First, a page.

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Publication numberUS4190780 A
Publication typeGrant
Application numberUS 05/853,180
Publication dateFeb 26, 1980
Filing dateNov 21, 1977
Priority dateDec 30, 1976
Also published asCA1065378A1
Publication number05853180, 853180, US 4190780 A, US 4190780A, US-A-4190780, US4190780 A, US4190780A
InventorsEric Whiteley
Original AssigneeCanadian General Electric Company Limited
Export CitationBiBTeX, EndNote, RefMan
External Links: USPTO, USPTO Assignment, Espacenet
Liquid cooled disc machines
US 4190780 A
Abstract
A cooling system for an axial air gap dynamoelectric machine having a discoidal rotor provides liquid cooling to the stator or rotor or both. The cooling system is arranged so that removal of a few parts will either expose the length of the liquid conducting passages or expose the end of a straight liquid conducting portion of a passage so that the cooling passages may be easily cleaned. In one form for stator cooling there are grooves in the outer wall of the stator with a cover plate over the grooves to form passages. An inlet and an outlet are provided in the cover plate. Removal of the cover plate exposes the groove for cleaning. In another form for rotor cooling the discoidal rotor has a metallic hub with pairs of straight holes extending through the hub generally parallel to the axis of rotation. A hub ring on one side of the hub has short grooves, forming with the hub, passages connecting each pair of straight holes. An end plate on the other side of the hub has two radially extending holes. One of these communicates with one of the straight holes in one pair and the other with an adjacent straight hole in an adjacent pair. This end plate also has grooves, forming with the hub passages which interconnect a straight hole with an adjacent straight hole in an adjacent pair of holes. This forms a continuous cooling passage from one of the radially extending holes to the other. A rotating union provides a connection for introducing a cooling liquid to one radially extending hole and removing the liquid from the other.
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Claims(10)
What I claim as new and desire to secure by Letters Patent of the United States is:
1. A cooling system for an axial air gap dynamoelectric machine having a discoidal rotor and at least one stator, comprising
a plate having one surface conforming to an exterior portion of surface of said stator,
a groove in said exterior portion of surface of said stator forming a passageway when said plate is in engagement with said stator,
means for removably securing said plate to said stator whereby removal of said plate exposes said groove for cleaning,
inlet and outlet means communicating with said passageway, and
means for introducing a cooling liquid through said inlet means and conducting it from said outlet means.
2. A cooling system as defined in claim 1 in which there are two generally discoidal stator parts, one on each side of said rotor and in which there is one said plate for the exterior surface of each stator part.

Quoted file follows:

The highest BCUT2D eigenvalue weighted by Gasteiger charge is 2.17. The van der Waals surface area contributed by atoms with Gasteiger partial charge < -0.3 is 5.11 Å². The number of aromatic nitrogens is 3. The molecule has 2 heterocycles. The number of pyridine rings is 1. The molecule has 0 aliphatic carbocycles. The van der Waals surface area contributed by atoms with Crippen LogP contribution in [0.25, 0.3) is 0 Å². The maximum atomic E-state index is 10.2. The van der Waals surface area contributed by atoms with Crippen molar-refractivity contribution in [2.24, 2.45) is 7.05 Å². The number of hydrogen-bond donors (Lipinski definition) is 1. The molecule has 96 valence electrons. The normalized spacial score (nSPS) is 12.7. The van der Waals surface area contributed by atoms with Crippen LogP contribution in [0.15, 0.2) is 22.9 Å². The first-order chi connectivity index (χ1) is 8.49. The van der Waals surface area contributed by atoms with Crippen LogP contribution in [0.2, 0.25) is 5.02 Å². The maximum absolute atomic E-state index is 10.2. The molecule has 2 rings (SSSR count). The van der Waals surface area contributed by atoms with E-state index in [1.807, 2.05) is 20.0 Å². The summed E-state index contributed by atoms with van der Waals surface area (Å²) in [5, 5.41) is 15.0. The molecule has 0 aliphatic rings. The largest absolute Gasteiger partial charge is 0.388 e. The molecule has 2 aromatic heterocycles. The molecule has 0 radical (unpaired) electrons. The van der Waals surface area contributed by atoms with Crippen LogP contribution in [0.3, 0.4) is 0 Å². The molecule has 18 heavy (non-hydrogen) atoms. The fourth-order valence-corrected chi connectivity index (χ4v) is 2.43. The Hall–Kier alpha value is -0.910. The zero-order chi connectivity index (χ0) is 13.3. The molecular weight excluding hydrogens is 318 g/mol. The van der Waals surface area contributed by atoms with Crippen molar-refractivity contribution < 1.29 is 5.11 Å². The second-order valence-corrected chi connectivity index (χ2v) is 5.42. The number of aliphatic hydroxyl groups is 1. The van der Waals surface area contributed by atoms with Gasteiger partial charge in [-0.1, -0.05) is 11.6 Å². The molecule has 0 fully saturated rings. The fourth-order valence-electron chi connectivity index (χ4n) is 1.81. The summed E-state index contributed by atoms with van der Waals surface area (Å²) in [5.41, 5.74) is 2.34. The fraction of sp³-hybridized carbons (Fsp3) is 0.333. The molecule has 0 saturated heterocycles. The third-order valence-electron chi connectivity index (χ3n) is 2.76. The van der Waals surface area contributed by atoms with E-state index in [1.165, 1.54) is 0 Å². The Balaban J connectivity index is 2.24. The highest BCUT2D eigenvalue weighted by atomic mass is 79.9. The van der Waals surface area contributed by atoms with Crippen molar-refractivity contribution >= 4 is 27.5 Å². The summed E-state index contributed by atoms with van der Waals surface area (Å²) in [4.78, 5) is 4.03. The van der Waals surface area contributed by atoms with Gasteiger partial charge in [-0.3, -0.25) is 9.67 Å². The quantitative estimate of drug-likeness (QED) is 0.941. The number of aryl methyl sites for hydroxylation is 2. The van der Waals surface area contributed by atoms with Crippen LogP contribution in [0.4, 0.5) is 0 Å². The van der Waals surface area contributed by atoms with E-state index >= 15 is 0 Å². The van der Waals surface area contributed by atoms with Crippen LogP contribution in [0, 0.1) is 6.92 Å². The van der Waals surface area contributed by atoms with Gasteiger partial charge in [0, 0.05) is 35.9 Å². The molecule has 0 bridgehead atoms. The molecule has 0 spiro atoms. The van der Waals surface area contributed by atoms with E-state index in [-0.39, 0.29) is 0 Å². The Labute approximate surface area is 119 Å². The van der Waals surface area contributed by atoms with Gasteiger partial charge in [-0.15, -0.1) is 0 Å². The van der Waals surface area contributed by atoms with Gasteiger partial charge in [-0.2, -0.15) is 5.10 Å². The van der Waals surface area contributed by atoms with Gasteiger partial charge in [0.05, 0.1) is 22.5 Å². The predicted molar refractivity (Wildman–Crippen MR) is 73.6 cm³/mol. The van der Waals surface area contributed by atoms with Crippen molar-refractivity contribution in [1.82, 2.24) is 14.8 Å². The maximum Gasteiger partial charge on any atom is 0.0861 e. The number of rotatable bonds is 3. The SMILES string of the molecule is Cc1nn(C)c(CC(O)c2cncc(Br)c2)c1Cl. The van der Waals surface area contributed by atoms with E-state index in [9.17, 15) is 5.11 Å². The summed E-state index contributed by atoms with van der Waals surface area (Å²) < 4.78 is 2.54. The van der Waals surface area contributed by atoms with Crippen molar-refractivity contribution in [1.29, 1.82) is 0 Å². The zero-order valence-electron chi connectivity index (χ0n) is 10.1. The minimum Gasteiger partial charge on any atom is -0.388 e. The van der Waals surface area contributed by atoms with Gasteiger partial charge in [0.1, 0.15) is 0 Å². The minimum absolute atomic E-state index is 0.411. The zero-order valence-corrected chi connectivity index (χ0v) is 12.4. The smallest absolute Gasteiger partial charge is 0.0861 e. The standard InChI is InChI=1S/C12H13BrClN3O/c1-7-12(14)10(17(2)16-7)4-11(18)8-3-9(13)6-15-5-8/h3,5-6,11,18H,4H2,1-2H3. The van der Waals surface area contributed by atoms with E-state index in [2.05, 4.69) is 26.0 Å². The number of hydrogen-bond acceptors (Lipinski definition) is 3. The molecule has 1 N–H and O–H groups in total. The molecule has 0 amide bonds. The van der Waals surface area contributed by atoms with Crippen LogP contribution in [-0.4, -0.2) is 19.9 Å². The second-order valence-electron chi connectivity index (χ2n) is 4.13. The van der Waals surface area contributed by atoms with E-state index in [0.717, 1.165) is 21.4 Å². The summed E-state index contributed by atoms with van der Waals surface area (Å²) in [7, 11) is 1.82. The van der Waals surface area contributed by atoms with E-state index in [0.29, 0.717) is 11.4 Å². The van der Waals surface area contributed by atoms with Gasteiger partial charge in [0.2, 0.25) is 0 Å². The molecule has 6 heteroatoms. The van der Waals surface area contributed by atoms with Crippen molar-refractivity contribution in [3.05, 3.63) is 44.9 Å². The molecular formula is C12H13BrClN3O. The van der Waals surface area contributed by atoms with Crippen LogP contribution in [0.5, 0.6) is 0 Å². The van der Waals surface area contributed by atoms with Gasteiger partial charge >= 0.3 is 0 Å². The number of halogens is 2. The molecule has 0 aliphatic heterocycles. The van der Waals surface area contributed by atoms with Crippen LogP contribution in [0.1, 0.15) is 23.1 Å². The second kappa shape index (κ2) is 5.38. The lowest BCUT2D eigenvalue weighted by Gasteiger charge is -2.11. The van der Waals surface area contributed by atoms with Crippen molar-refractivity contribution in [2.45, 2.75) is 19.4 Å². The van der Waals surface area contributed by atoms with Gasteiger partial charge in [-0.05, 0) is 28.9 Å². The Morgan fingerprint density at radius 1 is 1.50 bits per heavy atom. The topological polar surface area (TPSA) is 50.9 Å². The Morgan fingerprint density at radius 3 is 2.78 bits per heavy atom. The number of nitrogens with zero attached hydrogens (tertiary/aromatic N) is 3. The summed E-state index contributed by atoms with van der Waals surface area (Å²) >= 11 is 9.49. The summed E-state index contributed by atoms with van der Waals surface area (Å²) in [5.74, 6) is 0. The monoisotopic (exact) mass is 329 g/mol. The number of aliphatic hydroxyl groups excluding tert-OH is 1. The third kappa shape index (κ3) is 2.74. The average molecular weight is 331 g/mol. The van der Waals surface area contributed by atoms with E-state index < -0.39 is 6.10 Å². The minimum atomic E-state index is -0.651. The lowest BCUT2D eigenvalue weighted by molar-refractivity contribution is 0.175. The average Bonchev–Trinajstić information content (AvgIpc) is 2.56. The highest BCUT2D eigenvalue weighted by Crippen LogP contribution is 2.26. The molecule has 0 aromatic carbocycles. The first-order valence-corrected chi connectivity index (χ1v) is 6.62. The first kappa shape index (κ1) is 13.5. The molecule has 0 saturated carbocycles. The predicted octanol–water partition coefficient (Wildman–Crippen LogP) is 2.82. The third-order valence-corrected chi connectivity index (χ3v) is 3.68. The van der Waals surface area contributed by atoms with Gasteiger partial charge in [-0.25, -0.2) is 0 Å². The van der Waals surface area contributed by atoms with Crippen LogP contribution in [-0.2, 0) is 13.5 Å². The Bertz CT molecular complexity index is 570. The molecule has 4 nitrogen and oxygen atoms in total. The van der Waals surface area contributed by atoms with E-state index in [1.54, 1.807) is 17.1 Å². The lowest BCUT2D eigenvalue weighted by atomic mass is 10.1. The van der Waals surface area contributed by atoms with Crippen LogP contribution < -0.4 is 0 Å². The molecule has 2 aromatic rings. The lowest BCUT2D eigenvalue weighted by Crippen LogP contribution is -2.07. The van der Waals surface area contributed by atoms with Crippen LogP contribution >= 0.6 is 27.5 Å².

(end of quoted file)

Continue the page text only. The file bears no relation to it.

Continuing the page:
3. A cooling system as defined in claim 2 in which each said plate is annular and positioned with its center coincident with the axis of the rotor shaft.
4. A cooling system as defined in claim 1 and further including a sealing ring around the periphery of each said plate for making sealing engagement with said stator.
5. A cooling system as defined in claim 1, and further comprising a tube lining said passageway, said tube being replaceable.
6. A cooling system as defined in claim 1 in which said rotor includes a hub mounted on a shaft and further comprising
at least one pair of straight bores extending through said hub from one side to the other,
an end plate mounted to one side of said hub having a first and a second radially extending passage each closed at the radially outer end thereof and a first and second transverse passage each respectively communicating with the radially inner end of said first and second radially extending passages,
first and second connecting passages respectively extending from and communicating with said first and second bores adjacent said radially outer end to one of said straight bores,
a hub ring mounted to the other side of said hub and having groove means forming with said hub a passage means communicating with said bores and forming therewith a continuous passageway from said first transverse passage to said second transverse passage, and
rotating union means connecting a liquid source to said first transverse passage and connecting a liquid outlet to said second transverse passage.
7. A cooling system for an axial air gap dynamo-electric machine having a discoidal rotor and at least one stator, comprising
at least one liquid carrying groove in said stator on an external surface thereof,
a cover plate extending over said groove, closing said groove to form a passageway,
means for removably securing said cover plate to said stator whereby removal of said cover plate exposes said liquid carrying groove for cleaning,
said cover plate having an inlet opening and an outlet opening extending therethrough communicating with said passageway, and
means for introducing a cooling liquid through said inlet and conducting it from said outlet.
8. A cooling system for an axial air gap dynamoelectric machine having a discoidal rotor including a hub and mounted on a shaft, and at least one stator, comprising